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  1. #1
    Member Nacho's Avatar
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    Sumatory

    Calculate:$\displaystyle
    \sum\limits_{k = 0}^n {2^k } \left( {\begin{array}{*{20}c}
    {2n - k} \\
    n \\

    \end{array} } \right)
    $

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  2. #2
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    Opalg's Avatar
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    Quote Originally Posted by Nacho View Post
    Calculate:$\displaystyle
    \sum\limits_{k = 0}^n {2^k } \left( {\begin{array}{*{20}c}
    {2n - k} \\
    n \\

    \end{array} } \right)
    $
    This seems quite hard. Start by noticing that $\displaystyle 2n-k\choose n$ is the coefficient of $\displaystyle x^n$ in $\displaystyle (1+x)^{2n-k}$.

    Therefore $\displaystyle \sum_{k=0}^n 2^k{2n-k\choose n}$ is the coefficient of $\displaystyle x^n$ in $\displaystyle \sum_{k=0}^n 2^k(1+x)^{2n-k} = f(x)$.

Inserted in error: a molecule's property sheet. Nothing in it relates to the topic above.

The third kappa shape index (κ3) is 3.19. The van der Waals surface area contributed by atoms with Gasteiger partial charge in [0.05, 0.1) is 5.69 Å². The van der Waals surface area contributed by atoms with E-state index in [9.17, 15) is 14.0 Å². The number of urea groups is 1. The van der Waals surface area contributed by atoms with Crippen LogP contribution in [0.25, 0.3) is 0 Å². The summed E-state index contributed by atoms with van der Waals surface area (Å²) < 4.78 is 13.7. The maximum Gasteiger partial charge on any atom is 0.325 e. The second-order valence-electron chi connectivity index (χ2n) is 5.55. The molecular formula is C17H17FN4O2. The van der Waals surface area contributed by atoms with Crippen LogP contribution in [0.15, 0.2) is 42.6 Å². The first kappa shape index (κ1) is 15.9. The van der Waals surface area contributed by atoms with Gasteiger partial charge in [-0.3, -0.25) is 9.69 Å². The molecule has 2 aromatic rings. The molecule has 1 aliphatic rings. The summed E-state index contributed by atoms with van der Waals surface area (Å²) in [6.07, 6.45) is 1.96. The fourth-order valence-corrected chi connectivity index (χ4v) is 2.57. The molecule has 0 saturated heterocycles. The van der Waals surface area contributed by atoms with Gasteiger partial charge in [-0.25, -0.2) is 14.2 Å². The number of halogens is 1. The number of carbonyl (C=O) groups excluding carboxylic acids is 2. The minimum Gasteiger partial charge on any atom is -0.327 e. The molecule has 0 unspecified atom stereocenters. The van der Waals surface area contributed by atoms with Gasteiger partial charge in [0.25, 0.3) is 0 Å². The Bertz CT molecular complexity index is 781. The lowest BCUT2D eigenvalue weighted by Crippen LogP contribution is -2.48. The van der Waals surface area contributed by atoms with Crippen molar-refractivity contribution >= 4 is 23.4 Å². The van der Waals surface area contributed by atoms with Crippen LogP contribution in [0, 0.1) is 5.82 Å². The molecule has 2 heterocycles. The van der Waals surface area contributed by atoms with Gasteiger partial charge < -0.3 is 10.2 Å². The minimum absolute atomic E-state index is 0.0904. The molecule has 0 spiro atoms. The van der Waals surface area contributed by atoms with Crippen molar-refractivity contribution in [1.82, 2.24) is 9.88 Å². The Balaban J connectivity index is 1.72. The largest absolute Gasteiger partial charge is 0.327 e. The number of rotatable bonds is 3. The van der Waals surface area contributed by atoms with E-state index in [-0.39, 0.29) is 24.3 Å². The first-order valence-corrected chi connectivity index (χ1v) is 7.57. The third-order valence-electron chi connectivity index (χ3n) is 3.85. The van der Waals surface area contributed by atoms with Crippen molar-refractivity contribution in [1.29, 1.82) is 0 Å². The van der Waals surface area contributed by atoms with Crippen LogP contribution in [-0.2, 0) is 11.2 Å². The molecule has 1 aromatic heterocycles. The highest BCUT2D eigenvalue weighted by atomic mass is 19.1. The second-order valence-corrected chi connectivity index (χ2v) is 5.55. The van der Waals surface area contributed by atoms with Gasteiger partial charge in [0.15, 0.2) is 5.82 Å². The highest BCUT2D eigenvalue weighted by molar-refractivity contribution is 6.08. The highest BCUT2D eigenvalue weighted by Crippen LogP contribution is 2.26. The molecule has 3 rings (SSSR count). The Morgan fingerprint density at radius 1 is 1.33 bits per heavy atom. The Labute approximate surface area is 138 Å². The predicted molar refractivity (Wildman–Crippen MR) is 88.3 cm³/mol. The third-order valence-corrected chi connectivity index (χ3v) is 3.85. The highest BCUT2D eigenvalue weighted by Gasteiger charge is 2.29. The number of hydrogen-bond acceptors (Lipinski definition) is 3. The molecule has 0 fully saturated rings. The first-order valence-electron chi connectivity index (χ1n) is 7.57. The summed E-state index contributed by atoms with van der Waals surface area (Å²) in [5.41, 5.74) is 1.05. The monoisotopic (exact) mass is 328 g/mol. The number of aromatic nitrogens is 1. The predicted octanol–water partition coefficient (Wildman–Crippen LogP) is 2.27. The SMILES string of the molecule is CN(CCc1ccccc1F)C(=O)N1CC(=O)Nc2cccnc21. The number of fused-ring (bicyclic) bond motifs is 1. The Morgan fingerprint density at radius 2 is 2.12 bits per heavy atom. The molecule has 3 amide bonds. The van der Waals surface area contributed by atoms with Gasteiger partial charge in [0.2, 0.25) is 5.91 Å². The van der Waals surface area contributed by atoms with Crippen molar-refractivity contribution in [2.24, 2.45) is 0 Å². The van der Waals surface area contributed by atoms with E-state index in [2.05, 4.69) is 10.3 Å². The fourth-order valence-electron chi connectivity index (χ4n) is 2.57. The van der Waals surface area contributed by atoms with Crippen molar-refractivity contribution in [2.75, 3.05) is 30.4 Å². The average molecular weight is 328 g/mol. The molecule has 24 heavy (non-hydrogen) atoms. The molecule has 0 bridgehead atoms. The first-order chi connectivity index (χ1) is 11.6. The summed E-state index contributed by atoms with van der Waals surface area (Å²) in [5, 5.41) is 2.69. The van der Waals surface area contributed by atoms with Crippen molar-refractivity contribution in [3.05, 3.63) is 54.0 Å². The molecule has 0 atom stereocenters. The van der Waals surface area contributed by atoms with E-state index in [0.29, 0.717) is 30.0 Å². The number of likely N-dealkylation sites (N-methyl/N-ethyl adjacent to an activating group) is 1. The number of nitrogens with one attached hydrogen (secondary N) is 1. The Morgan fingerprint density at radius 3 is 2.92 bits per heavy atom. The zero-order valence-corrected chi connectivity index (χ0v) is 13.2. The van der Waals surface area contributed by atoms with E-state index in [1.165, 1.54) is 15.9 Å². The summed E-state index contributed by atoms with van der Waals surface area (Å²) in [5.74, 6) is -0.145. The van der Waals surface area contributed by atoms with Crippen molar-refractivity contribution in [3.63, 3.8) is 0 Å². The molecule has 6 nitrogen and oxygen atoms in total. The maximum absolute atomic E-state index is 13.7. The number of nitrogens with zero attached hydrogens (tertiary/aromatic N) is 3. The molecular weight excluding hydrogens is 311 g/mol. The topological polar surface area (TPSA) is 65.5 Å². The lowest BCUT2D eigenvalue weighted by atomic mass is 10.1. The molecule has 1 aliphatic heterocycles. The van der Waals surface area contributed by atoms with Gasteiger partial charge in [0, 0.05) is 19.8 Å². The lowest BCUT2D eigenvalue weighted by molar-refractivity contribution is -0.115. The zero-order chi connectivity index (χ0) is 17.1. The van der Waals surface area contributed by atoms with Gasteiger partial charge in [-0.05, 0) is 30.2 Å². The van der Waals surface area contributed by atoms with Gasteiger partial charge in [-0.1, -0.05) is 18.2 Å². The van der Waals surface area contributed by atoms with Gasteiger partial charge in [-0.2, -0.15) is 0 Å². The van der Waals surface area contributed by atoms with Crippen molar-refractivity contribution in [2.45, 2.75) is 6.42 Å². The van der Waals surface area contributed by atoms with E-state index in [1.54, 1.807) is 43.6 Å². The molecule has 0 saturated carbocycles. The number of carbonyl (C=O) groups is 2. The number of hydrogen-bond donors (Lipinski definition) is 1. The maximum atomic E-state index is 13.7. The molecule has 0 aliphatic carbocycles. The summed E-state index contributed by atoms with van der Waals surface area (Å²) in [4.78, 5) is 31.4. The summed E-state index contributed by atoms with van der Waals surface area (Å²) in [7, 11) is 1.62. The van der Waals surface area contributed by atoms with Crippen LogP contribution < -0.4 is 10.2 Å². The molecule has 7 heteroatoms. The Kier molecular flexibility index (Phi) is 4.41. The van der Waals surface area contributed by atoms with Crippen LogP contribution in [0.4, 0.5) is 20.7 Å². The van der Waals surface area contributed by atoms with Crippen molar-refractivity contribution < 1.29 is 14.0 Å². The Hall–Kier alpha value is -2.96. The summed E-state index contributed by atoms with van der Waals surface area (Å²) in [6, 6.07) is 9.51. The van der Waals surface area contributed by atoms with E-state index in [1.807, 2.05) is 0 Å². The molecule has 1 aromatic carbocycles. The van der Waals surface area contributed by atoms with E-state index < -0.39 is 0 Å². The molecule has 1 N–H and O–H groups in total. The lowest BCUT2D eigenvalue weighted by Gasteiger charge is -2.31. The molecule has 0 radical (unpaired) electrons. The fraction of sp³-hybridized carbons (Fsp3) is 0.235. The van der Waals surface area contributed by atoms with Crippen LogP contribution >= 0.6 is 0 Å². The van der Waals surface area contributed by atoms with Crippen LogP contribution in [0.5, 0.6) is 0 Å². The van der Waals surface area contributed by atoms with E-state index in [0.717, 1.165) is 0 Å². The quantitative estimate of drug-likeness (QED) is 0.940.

But (writing the terms in reverse order) $\displaystyle f(x) = 2^n(1+x)^n\sum_{k=0}^n\bigl(\tfrac12(1+x)\bigr)^k = 2^n(1+x)^n \frac{1-\bigl(\tfrac12(1+x)\bigr)^{n+1}}{1-\tfrac12(1+x)}$ (sum of geometric series), and this simplifies to $\displaystyle \frac{2^{n+1}(1+x)^n - (1+x)^{2n+1}}{1-x} = \bigl(2^{n+1}(1+x)^n - (1+x)^{2n+1}\bigr)(1+x+x^2+\ldots)$. The coefficient of $\displaystyle x^n$ in that expression is the sum of all the binomial coefficients of powers of x in $\displaystyle 2^{n+1}(1+x)^n$ minus the sum of the coefficients in the first half of the expansion of $\displaystyle (1+x)^{2n+1}$.

    But the sum $\displaystyle \sum_{k=0}^n {n\choose k}$ of all the binomial coefficients of powers of x in $\displaystyle (1+x)^n$ is $\displaystyle 2^n$. Also, the symmetry of the binomial coefficients (the fact that $\displaystyle \textstyle{n\choose k} = {n\choose n-k}$) means that the sum $\displaystyle \sum_{k=0}^n{2n+1\choose k}$ of the coefficients in the first half of the expansion of $\displaystyle (1+x)^{2n+1}$ is $\displaystyle \tfrac122^{2n+1} = 2^{2n}$.

    Therefore $\displaystyle \sum_{k=0}^n 2^k{2n-k\choose n} = 2^{n+1}\!\!\times2^n-2^{2n} = 4^n$.
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  3. #3
    Member Nacho's Avatar
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